Shakespeare’s Measure Proves All Too Timely
By Patrick Hurley
Method and Madness theatre Co. is presenting Measure for Measure, at the Mid-City Arts Center. The staging of this lesser produced Shakespeare Comedy as directed by Margaret Starbuck is in a cabaret-style. The seating is meant to immerse the audience into the action as it happens around us. And while the staging of an episodic comedy comes with its own set of challenges, the use of audience interaction at least gives the somewhat problematic text a feel of novelty and relevance. Written during the height of Shakespeare’s most well-known tragedies, Measure for Measure suffers a little identity crisis. The embracing of tragic events is nothing new for a comedy, as we know well: tragedy plus time equals comedy. But for this particular play, the all-too happy ending for some of the characters almost serves as a deus ex machina working its way toward a denouement that is not only unsatisfying, but ultimately raises a new dramatic question. One that we extemporize out of modernity. And while the play resonates very much to the contemporary issues of sex, gender roles and the deceitful nature of men in power subjugating those around them for his own gain, it doesn’t offer much in the way of reprisal.
Set in sin-fueled Vienna, Duke Vincentio (Jesse James Thomas) is fed up with the corrupt ways of his people, but he doesn’t want to be the bad guy enforcing Vienna’s strict sex laws , so he pretends to be leave town, leaving his rigid and strict deputy Angelo (Ian Runge) in charge. The laws have rarely been enforced for more than a decade, so Angelo has plenty of fodder with which to whet his pious appetite. He immediately arrests Claudio (Kelsey Kato) for having sex out of wedlock and impregnating Juliet (Annette Bizal), a crime punishable by death. Enter Claudio’s sister Isabella (Julie Lanctot), a young woman practicing to become a nun, who goes to Angelo to beg for her brother’s life. Angelo says no to her off hand, but soon becomes enraptured by the girl’s innocence and virtue and in true misogynistic fashion offers to free Claudio if Isabella agrees to have sex with Angelo. In a scene that is surprisingly resonant with the current climate of sexual misconduct and harassment, Angelo proves, in true contradictory Shakespearean fashion to be after the same vice that he so adamantly opposes.
Meanwhile, the comedy of errors that develops as a subplot, deals with the Duke, who is now disguising himself as a Friar, hatching an ingenious plan that will not only save everyone but also teach them a valuable lesson about duplicity. The tying up of loose ends in this particular piece is perhaps one of Shakespeare’s least compelling resolutions, particularly for Isabella, who we last see being proposed to by the Duke.
Considered one of Shakespeare’s “problem” plays, which was a style that came to prominence during the 19th century realism movement in western literature, wherein contentious social issues were debated by characters on stage who represent differing points of view, Measure for Measure sits somewhere between tragedy and comedy and explores such contemporary issues as toxic masculinity, gender inequality and the despotic actions of privileged men. And while the ending may hint at ambiguity, there is little contextual reason to believe that Isabella’s silence to the Duke’s proposal is a sign of rebellion rather than demonstrative of a woman’s inability to make autonomous choices when faced with a man in power. She is ultimately voiceless. Or is she hesitant, and are we meant to believe she may refuse his hand? To a modern audience we hope for the latter.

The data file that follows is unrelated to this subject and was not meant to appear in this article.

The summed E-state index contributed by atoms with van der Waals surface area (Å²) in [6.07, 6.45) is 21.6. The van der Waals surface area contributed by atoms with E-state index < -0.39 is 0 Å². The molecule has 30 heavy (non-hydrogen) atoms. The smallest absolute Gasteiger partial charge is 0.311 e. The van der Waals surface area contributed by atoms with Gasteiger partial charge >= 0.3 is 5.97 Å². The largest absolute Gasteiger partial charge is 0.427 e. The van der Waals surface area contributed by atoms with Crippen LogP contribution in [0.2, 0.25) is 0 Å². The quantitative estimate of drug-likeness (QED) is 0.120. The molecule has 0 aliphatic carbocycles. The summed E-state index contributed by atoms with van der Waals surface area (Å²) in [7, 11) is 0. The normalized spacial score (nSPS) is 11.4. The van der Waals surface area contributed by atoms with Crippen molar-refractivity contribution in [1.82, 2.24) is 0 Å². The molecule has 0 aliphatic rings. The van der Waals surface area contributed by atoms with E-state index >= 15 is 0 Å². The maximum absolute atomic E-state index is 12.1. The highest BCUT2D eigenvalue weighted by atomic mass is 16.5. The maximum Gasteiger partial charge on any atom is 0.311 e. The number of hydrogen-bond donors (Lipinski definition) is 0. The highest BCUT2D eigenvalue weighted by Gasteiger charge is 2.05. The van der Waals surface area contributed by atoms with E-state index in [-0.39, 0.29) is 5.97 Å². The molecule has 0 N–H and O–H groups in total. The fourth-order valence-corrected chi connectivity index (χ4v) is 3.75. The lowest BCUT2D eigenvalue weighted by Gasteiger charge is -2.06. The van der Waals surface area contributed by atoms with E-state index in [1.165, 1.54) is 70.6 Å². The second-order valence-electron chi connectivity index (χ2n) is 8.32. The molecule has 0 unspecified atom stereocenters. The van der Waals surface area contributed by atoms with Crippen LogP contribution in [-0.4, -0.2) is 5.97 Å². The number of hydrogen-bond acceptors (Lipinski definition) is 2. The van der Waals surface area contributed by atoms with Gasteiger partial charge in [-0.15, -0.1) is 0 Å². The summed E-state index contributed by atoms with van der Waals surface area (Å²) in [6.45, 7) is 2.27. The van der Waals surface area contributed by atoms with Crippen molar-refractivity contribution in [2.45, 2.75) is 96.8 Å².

This production does a good job of drawing the parallels from Shakespeare’s time to ours. The young cast also dives into the material enthusiastically and even when some of the scenes feel repetitive, the energy never falters. And while the production could benefit from more inclusion of the audience and perhaps lose the illusion of an “off stage,” wherein the space could be occupied by the performers at all times. Dropping theatrical illusions is one of the ways highly politicized art pulls an audience into the message and out of the illusion, much in the way Brecht intended by allowing the audience to never have to question “how” the show is happening, but rather, what is the show saying. The marriage of Brecht and Shakespeare could result in a new form of theatre that not only pays tribute to classic literature, but also ushers in a new audience, a new form, and a new lifeblood that the theatre desperately needs right now. This production starts down that road, which is exciting and worthy of note.
Measure for Measure
By William Shakespeare
Directed by Margaret Starbuck
Through August 12.
Mid-City Arts Center,
1644 S La Cienega Blvd Ste A,
Los Angeles, CA 90035
For Tickets: https://www.brownpapertickets.com/event/3538779